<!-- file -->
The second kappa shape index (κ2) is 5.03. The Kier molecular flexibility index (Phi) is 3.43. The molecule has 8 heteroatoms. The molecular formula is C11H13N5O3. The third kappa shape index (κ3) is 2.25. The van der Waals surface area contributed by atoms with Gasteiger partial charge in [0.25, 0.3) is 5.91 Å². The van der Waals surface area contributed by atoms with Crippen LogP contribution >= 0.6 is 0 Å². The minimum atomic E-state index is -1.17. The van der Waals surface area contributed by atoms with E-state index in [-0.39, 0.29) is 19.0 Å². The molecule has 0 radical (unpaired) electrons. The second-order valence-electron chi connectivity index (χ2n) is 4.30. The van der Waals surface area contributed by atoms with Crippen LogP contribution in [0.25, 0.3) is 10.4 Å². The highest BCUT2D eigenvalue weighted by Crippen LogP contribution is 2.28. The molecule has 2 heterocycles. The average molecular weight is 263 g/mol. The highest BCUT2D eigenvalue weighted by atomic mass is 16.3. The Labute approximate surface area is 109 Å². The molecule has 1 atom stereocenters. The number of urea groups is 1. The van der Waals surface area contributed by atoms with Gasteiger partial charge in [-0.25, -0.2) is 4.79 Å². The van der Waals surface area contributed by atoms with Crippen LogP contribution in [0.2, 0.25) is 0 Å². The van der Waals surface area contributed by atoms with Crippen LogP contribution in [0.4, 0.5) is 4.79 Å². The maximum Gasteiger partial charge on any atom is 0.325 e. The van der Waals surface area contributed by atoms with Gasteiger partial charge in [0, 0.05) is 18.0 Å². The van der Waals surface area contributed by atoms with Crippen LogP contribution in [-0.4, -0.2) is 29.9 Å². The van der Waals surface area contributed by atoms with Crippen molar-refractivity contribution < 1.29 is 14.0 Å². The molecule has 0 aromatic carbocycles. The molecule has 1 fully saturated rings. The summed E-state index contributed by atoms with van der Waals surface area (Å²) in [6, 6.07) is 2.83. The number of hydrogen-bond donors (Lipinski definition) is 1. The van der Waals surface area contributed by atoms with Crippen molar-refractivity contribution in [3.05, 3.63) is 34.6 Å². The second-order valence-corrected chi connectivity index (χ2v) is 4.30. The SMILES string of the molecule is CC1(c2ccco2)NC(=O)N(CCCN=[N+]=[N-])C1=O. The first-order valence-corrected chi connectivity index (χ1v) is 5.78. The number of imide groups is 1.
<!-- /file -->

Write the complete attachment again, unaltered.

The second kappa shape index (κ2) is 5.03. The Kier molecular flexibility index (Phi) is 3.43. The molecule has 8 heteroatoms. The molecular formula is C11H13N5O3. The third kappa shape index (κ3) is 2.25. The van der Waals surface area contributed by atoms with Gasteiger partial charge in [0.25, 0.3) is 5.91 Å². The van der Waals surface area contributed by atoms with Crippen LogP contribution >= 0.6 is 0 Å². The minimum atomic E-state index is -1.17. The van der Waals surface area contributed by atoms with E-state index in [-0.39, 0.29) is 19.0 Å². The molecule has 0 radical (unpaired) electrons. The second-order valence-electron chi connectivity index (χ2n) is 4.30. The van der Waals surface area contributed by atoms with Crippen LogP contribution in [0.25, 0.3) is 10.4 Å². The highest BCUT2D eigenvalue weighted by Crippen LogP contribution is 2.28. The molecule has 2 heterocycles. The average molecular weight is 263 g/mol. The highest BCUT2D eigenvalue weighted by atomic mass is 16.3. The Labute approximate surface area is 109 Å². The molecule has 1 atom stereocenters. The number of urea groups is 1. The van der Waals surface area contributed by atoms with Gasteiger partial charge in [-0.25, -0.2) is 4.79 Å². The van der Waals surface area contributed by atoms with Crippen LogP contribution in [0.2, 0.25) is 0 Å². The van der Waals surface area contributed by atoms with Crippen LogP contribution in [0.4, 0.5) is 4.79 Å². The maximum Gasteiger partial charge on any atom is 0.325 e. The van der Waals surface area contributed by atoms with Gasteiger partial charge in [0, 0.05) is 18.0 Å². The van der Waals surface area contributed by atoms with Crippen LogP contribution in [-0.4, -0.2) is 29.9 Å². The van der Waals surface area contributed by atoms with Crippen molar-refractivity contribution < 1.29 is 14.0 Å². The molecule has 0 aromatic carbocycles. The molecule has 1 fully saturated rings. The summed E-state index contributed by atoms with van der Waals surface area (Å²) in [6, 6.07) is 2.83. The number of hydrogen-bond donors (Lipinski definition) is 1. The van der Waals surface area contributed by atoms with Crippen molar-refractivity contribution in [3.05, 3.63) is 34.6 Å². The second-order valence-corrected chi connectivity index (χ2v) is 4.30. The SMILES string of the molecule is CC1(c2ccco2)NC(=O)N(CCCN=[N+]=[N-])C1=O. The first-order valence-corrected chi connectivity index (χ1v) is 5.78. The number of imide groups is 1.